The Québec maritime Blog
Running across the province of Québec, the St. Lawrence is an integral part of the lives of local residents. In addition, this waterway was the main route for European navigators to explore this vast territory, but its importance was already recognized long before that by the First Nations communities living along its shores. The St. Lawrence plays a vital role in the Québec economy, provides access to drinking water and is a source of electric power. However, do you know these five unusual facts about this mighty waterway?
The St. Lawrence is a giant. Originating in Lake Ontario, it extends for nearly 1800 km (1120 mi.) to the Strait of Belle Isle, which lies between Newfoundland and Labrador. The waterway is divided into distinct sections based on its physical properties: the fluvial (river) section, the fluvial estuary, upper estuary and lower estuary, and finally the gulf. (These last three sections are in the maritime regions of Québec.) Tides are observable all the way to Trois-Rivières, nearly 1400 km (870 mi.) inland; they are gradually extinguished in Lake Saint-Pierre, a natural widening of the St. Lawrence.
Saltwater reaches as far as the northeastern tip of Île d’Orléans, an island near Québec City that’s over 1200 km (745 mi.) from the ocean!
A unique lighthouse
One of the most enigmatic lighthouses on the St. Lawrence stands off Tadoussac, a municipality in Côte-Nord that’s a world-renowned whale-watching destination. This unusual light tower was built right in the middle of the water! Named in honour of the visit of Prince (and future King) Edward VII, the Haut-Fond Prince Lighthouse (also known as the Prince Shoal Lighthouse) marks the boundary between the upper and lower estuary, but more importantly, the presence of a shoal in the Saguenay–St. Lawrence Marine Park, where the depth of the water goes from over 300 metres (985 feet) to less than 50 metres (165 feet).
This sudden change in topography at the mouth of the Saguenay Fjord causes phenomena specific to this area, where different layers of water mix. Much to the delight of curious visitors, this configuration creates a food-rich marine ecosystem that attracts whales!
Canada’s worst maritime disaster
The sinking of the Titanic in 1912 is undoubtedly the most famous shipwreck in the world. But did you know that Canada’s worst maritime disaster happened two years later in the St. Lawrence, off Rimouski? This catastrophic event was overshadowed by the outbreak of the Great War, only a few months later.
Accidentally struck by the Norwegian cargo ship Storstad on a foggy night, the Empress of Ireland sank to the bottom of the St. Lawrence in only 14 minutes. Be sure to stop and visit the Pointe-au-Père Maritime Historic Site to learn more about this tragedy through an exhibition of artefacts recovered from the wreck as well as an immersive multimedia show.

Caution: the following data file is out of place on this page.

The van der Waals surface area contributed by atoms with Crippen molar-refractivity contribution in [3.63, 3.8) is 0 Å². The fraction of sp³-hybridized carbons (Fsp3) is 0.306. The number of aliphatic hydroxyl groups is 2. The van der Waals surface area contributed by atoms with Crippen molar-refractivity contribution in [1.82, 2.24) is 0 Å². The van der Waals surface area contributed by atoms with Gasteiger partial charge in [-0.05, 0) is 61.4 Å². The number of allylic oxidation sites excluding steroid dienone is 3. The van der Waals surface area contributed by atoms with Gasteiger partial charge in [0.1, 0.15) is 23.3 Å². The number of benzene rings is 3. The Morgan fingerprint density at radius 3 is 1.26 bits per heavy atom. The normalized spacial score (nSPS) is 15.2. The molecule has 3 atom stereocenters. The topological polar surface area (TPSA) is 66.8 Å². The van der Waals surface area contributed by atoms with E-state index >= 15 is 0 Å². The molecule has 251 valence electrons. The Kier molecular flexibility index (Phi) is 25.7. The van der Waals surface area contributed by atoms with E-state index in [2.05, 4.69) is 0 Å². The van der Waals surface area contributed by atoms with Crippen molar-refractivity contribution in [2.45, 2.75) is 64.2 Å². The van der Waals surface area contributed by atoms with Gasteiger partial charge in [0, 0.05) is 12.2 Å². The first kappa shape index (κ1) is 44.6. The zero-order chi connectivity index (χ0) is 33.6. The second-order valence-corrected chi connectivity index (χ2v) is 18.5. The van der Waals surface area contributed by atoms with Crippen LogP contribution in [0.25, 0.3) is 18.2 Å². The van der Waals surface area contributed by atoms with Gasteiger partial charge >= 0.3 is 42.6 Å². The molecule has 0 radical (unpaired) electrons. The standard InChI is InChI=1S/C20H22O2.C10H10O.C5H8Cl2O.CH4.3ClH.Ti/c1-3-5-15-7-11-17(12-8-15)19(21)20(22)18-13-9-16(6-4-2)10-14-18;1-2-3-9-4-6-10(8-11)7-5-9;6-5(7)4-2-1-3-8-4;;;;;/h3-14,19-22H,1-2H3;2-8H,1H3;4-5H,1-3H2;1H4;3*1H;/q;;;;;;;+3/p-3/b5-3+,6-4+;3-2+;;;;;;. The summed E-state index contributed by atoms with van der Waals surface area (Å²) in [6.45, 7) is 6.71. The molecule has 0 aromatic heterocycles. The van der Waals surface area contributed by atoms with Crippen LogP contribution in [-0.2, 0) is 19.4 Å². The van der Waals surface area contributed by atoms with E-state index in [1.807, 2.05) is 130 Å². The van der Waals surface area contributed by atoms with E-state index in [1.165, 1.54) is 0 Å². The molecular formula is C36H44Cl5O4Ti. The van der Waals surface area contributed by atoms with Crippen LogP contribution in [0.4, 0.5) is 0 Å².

The St. Lawrence is one of the world’s major rivers as well as one of the most challenging waterways to navigate. Currents, tides and various reefs, not to mention winter conditions, compel even the most seasoned captains to hand over the helm of their commercial vessels to specialists, the St. Lawrence pilots.
Between Les Escoumins, on the coast of Côte-Nord, and Montréal, three different pilots will take turns at the helm of each vessel. Each one is the guardian of a section of the waterway. Together, they will expertly lead ships to their destination, avoiding all the pitfalls of the St. Lawrence regardless of the season!
Of course, ferry captains make it possible for anyone who decides to cross from one shore to the other to reach their destination safely, whether across a perfectly flat sea on a calm day or through the ice in the winter.
A Second World War battle
In some of the darkest hours of humanity, as war raged in Europe against the Nazi regime, the conflict spilled over onto the shores of the St. Lawrence during the Battle of the St. Lawrence, an extension of the Battle of the Atlantic.
Between 1942 and 1944, German U-boats (submarines) penetrated the waters of the St. Lawrence in an attempt to disrupt shipping from North America to the other side of the Atlantic. Today, you can still find vestiges of this conflict at the tip of the Gaspé Peninsula in Forillon National Park. Fort Peninsula is the only shore battery from this period that has been completely preserved and is open to the public in Québec.
Were you surprised by any of these five facts? We could also have told you about the rich seabed, which teems with amazing marine life, or mentioned that the St. Lawrence water system is responsible for draining 25% of the world’s freshwater reserves! This watery behemoth definitely has more secrets to share!
In our regions, the St. Lawrence is also: